Parental Modeling and Deidentification in Romantic Relationships Among Mexican-origin Youth




Kuo, Sally I-Chun
Wheeler, Lorey A.
Updegraff, Kimberly A.
McHale, Susan M.
Umana-Taylor, Adriana J.
Perez-Brena, Norma J.

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John Wiley & Sons


This study investigated youth's modeling of and de-identification from parents in romantic relationships, using two phases of data from adolescent siblings, mothers, and fathers in 246 Mexican-origin families. Each parent reported his/her marital satisfaction and conflict, and youth reported on parent-adolescent warmth and conflict at Time 1. Youth's reports of modeling of and de-identification from their mothers and fathers and three romantic relationship outcomes were assessed at Time 2. Findings revealed that higher parental marital satisfaction, lower marital conflict, and higher warmth and lower conflict in parent-adolescent relationships were associated with more modeling and less de-identification from parents. Moreover, higher de-identification was linked to a greater likelihood of youth being involved in a romantic relationship and cohabitation, whereas more modeling was linked to a lower likelihood of cohabitation and older age of first sex. Discussion underscores the importance of assessing parental modeling and de-identification and understanding correlates of these processes.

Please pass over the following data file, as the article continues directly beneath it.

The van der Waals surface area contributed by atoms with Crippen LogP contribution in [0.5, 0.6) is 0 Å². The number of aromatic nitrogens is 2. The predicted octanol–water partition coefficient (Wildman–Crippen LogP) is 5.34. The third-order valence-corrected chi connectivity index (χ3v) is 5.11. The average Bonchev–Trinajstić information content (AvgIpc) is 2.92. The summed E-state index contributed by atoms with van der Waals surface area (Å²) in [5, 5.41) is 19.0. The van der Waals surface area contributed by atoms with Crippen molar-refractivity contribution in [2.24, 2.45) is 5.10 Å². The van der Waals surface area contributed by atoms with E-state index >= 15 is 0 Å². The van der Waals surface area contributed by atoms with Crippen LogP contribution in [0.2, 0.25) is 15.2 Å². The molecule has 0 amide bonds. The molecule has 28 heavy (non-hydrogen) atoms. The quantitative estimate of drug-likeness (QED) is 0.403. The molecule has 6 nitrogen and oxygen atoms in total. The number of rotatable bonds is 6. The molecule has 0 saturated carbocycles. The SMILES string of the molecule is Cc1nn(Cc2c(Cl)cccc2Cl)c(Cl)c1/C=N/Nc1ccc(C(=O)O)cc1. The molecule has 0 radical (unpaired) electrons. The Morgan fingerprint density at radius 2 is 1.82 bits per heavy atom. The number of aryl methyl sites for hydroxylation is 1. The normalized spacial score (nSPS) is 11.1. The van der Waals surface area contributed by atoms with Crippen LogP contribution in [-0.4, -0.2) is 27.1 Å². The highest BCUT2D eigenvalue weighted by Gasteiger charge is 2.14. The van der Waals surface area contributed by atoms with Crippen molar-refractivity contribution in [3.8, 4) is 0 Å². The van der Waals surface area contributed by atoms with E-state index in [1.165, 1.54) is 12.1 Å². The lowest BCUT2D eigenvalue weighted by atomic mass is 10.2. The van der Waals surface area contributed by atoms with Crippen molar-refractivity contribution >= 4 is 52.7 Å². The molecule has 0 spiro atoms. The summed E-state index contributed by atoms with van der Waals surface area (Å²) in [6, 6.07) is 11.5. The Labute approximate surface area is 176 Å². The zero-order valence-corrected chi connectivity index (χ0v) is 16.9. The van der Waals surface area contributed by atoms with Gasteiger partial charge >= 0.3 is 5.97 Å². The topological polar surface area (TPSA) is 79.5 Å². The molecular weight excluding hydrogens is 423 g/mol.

de-identification, modeling, parental influences, romantic relationships, Mexican-origin adolescents, Family and Consumer Sciences


Kuo, S. I.-C., Wheeler, L. A., Updegraff, K. A., McHale, S. M., Umaña-Taylor, A. J., & Perez-Brena, N. J. (2017). Parental modeling and deidentification in romantic relationships among Mexican-origin youth. Journal of Marriage and Family, 79(5), pp. 1388–1403.


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